What is Vata Dosha?
Updated: Aug 20, 2021
So you took a dosha quiz, perhaps found out you’re a vata, but still don’t quite understand what that means. Ayurveda seems interesting and cool, and you'd like to start implementing some of its holistic practices into your life to experience more health, peace, and joy. But where should you start?
Firstly, in order to align your lifestyle with a holistic-minded practice like Ayurveda (EYE-yer-VAY-duh), you have to know your personal constitution. Put simply, your constitution is your unique makeup of the doshas.
Which brings us to an important question: what’s a dosha?
The doshas are the three physical forces formed by the five elements, which create specific qualities and tendencies within us and the world.
The three doshas are kapha (water and earth), pitta (fire and water), and vata (air and ether). We tend to be dominant in one, maybe two, but everyone has (and needs) each dosha within them. Over the course of the next several weeks, we'll be diving into all the doshas. Hopefully by learning about the doshas and examining them within your own self, you'll be able to act in a way that supports ultimate balance in your body and life. If you don't know your dosha, you can take my quiz here.
Today we’re looking at vata-- the end of the cycle and a symbol for transformation.
Vata season is fall-early winter; the end of the seasonal year, moving into death.
Vata time of day is 2pm-6pm; the end of the day, transitioning into night.
Vata is the last stage of digestion; moving out of the body.
Vata time of life is after menopause, or roughly the age of retirement; our final cycle in the physical body.
Vata is comprised of air and ether elements, which govern all movement in the body. It’s the air and space inside us, as well as the energetic force responsible for circulation, elimination, and nerve impulses. The subtle movements of thought and personal expression are also tied to the elements of vata dosha.
The qualities of air and ether are dry, light, cold, mobile, flowing, subtle, and sharp. These qualities show up in our physical bodies and features, mental tendencies, and personality.
Our vata nature is our creativity, enthusiasm, excitability, inspiration, and movement. Too much vata in the mind-body can cause lack of focus, insomnia, fear, anxiety, constipation, general dryness in the body, tremors, and tics. If excess vata is left unchecked for a long time, it can cause serious mental instabilities and personality disorders, but that’s a very rare and extreme case.
The vata body type is ectomorph: thin, narrow, with difficulty gaining weight— even if their appetite is steady and strong. Generally, a vata dominant person switches between forgetting to eat meals because they're so engaged in what they're doing, and having a super strong appetite that they can no longer ignore.
A telltale sign of excess vata in the body is bloating, gas, and constipation. If you have a lot of vata, you may also have prominent bones that crack a lot, dry skin, and cold hands and feet. The chief symptom of imbalanced vata dosha is physical pain (particularly nerve and joint pain).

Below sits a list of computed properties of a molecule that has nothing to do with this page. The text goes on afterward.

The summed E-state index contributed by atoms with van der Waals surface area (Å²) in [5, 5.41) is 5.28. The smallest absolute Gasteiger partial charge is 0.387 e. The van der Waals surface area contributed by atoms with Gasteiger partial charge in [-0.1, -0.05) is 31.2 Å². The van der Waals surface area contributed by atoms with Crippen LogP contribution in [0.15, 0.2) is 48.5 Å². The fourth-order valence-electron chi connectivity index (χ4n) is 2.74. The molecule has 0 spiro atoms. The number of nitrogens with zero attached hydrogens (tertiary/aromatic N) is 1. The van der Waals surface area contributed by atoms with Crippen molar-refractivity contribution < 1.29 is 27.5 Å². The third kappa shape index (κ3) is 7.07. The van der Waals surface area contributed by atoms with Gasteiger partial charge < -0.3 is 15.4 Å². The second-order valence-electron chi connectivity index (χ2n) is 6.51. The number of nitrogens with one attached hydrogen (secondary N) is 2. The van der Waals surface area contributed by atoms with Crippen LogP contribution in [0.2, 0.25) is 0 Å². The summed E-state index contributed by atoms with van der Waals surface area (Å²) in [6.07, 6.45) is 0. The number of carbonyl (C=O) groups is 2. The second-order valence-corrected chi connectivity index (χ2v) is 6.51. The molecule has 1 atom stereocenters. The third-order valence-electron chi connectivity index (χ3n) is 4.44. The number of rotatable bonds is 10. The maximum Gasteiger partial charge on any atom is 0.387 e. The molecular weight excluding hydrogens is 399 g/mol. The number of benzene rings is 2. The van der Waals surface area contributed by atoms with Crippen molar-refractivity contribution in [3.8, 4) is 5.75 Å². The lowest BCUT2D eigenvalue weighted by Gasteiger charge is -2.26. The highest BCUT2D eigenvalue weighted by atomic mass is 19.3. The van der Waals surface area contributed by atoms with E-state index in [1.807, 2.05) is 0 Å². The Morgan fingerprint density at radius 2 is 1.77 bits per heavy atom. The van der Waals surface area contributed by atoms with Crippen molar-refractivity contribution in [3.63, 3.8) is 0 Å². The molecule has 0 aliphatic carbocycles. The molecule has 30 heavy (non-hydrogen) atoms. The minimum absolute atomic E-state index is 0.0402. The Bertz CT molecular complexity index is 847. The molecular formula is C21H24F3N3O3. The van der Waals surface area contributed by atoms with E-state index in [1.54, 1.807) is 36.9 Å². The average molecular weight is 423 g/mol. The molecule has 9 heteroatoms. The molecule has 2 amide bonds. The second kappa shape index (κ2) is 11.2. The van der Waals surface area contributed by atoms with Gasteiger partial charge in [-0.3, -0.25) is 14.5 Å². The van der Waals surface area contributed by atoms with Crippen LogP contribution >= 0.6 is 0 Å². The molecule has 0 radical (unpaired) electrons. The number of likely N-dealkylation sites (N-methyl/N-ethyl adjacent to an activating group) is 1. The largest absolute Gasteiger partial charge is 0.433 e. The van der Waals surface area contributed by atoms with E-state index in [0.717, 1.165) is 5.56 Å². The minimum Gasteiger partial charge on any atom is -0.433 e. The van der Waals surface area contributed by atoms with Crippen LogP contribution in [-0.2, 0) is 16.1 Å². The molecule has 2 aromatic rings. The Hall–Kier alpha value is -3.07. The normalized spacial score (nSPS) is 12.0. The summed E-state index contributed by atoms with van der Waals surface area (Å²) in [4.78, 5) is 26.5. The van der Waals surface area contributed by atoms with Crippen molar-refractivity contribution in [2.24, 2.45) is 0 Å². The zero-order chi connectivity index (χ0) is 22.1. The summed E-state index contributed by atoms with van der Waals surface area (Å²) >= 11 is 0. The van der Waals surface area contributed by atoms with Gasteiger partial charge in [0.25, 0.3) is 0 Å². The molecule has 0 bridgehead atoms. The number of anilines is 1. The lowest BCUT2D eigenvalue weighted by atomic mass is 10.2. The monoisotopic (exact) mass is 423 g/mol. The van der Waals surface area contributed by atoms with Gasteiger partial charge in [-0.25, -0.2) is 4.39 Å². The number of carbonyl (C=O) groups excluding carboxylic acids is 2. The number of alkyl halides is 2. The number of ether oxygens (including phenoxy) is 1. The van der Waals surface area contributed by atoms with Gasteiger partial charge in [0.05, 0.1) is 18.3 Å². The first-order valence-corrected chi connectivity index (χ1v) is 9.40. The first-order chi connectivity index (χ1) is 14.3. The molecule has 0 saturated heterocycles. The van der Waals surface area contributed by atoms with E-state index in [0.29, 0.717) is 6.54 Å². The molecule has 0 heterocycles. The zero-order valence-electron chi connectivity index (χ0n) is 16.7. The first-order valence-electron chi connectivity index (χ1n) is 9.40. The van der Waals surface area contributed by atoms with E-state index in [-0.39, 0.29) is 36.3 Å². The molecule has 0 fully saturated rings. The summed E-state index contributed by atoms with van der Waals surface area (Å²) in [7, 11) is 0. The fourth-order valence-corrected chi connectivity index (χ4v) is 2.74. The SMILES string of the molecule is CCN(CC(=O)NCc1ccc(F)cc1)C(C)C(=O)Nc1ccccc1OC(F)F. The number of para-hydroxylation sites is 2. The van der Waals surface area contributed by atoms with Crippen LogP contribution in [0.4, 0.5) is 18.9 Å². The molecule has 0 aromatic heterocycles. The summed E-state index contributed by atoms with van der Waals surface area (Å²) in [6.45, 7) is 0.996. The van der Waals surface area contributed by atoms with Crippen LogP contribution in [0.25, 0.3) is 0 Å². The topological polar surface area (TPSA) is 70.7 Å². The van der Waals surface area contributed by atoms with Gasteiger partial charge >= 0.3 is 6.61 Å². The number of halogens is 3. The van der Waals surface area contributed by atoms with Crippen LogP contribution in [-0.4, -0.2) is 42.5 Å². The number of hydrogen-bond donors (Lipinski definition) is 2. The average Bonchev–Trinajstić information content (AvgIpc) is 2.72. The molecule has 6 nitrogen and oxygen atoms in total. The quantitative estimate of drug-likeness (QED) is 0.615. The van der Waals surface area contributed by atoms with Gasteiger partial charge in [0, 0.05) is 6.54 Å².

The vata-dominant person is like a butterfly; friendly, independent, inspiring, and artistic. They have a bunch of awesome, innovative ideas flowing through their head all the time, and when they settle down to make one happen, they create real beauty and meaningful work. Vata types are the people who have multiple projects going on at one time, some of which may never get finished. But that's okay. In their eyes, life is too fun and exciting to get bogged down.
Vata personalities reflect the qualities of air and ether. They talk fast, move a lot, and may be described as having their head in the clouds. Generally, they're easy-breezy and lighthearted. When they feel evoked, they may become harsh or turn a cold shoulder toward others.
When under stress, vatas tend to become anxious and fearful, and may have trouble sleeping at night due to overanalyzing and worrying. Vata people will benefit greatly from having some form of structure, such as specific meal times every day, a semi-predictable work schedule, and grounded practices like meditation and abhyanga (self-oil massage).
Vata's primary location in the body is the small intestine, but can also be found in the hips, pelvic organs, bones, nerves, ears, and colon.
Remember, we all have (and need) every dosha within us. Most people don’t resonate 100% with any one dosha, because we are a unique combination of all three.
AN IMPORTNAT NOTE:
The doshas fluctuate within us all the time. You may be a pitta dominant person by original nature, but due to environmental factors and lifestyle habits, you may start experiencing anxiety or constipation, for instance.
In order to pacify the excess vata and come back to balance, you'll have to change some of your habits (diet, exercise, relationships, etc.). More on this in the upcoming weeks. :)
Knowing which doshas are dominant or out of balance within us is the first step to feeling good in our body and mind again. This is just a summary of the vata dosha and isn’t intended to diagnose or treat anyone. Book a personal consultation with me for a deeper analysis of your doshic constitution, and together we can work on your personal healing journey.
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